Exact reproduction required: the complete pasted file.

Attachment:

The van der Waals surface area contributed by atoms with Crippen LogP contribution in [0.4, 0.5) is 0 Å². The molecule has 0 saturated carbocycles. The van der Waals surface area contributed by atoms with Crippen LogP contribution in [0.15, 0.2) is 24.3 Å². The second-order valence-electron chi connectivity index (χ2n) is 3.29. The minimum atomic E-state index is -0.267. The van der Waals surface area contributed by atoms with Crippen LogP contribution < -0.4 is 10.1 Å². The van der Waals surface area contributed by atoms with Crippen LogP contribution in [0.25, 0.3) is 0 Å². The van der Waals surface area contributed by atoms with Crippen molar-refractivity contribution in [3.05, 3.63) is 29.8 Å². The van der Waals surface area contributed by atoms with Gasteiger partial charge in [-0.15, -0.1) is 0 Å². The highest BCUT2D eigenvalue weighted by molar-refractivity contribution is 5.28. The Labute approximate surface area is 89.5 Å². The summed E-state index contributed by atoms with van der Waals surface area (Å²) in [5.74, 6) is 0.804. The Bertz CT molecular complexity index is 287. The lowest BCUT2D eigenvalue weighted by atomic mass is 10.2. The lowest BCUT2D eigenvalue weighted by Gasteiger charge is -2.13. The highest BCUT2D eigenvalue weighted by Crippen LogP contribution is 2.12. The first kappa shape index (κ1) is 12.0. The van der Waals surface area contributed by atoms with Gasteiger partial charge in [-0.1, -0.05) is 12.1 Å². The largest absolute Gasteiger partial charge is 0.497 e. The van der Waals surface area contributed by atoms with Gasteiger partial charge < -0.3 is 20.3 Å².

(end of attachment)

The van der Waals surface area contributed by atoms with Crippen LogP contribution in [0.4, 0.5) is 0 Å². The molecule has 0 saturated carbocycles. The van der Waals surface area contributed by atoms with Crippen LogP contribution in [0.15, 0.2) is 24.3 Å². The second-order valence-electron chi connectivity index (χ2n) is 3.29. The minimum atomic E-state index is -0.267. The van der Waals surface area contributed by atoms with Crippen LogP contribution < -0.4 is 10.1 Å². The van der Waals surface area contributed by atoms with Crippen LogP contribution in [0.25, 0.3) is 0 Å². The van der Waals surface area contributed by atoms with Crippen molar-refractivity contribution in [3.05, 3.63) is 29.8 Å². The van der Waals surface area contributed by atoms with Gasteiger partial charge in [-0.15, -0.1) is 0 Å². The highest BCUT2D eigenvalue weighted by molar-refractivity contribution is 5.28. The Labute approximate surface area is 89.5 Å². The summed E-state index contributed by atoms with van der Waals surface area (Å²) in [5.74, 6) is 0.804. The Bertz CT molecular complexity index is 287. The lowest BCUT2D eigenvalue weighted by atomic mass is 10.2. The lowest BCUT2D eigenvalue weighted by Gasteiger charge is -2.13. The highest BCUT2D eigenvalue weighted by Crippen LogP contribution is 2.12. The first kappa shape index (κ1) is 12.0. The van der Waals surface area contributed by atoms with Gasteiger partial charge in [-0.1, -0.05) is 12.1 Å². The largest absolute Gasteiger partial charge is 0.497 e. The van der Waals surface area contributed by atoms with Gasteiger partial charge < -0.3 is 20.3 Å².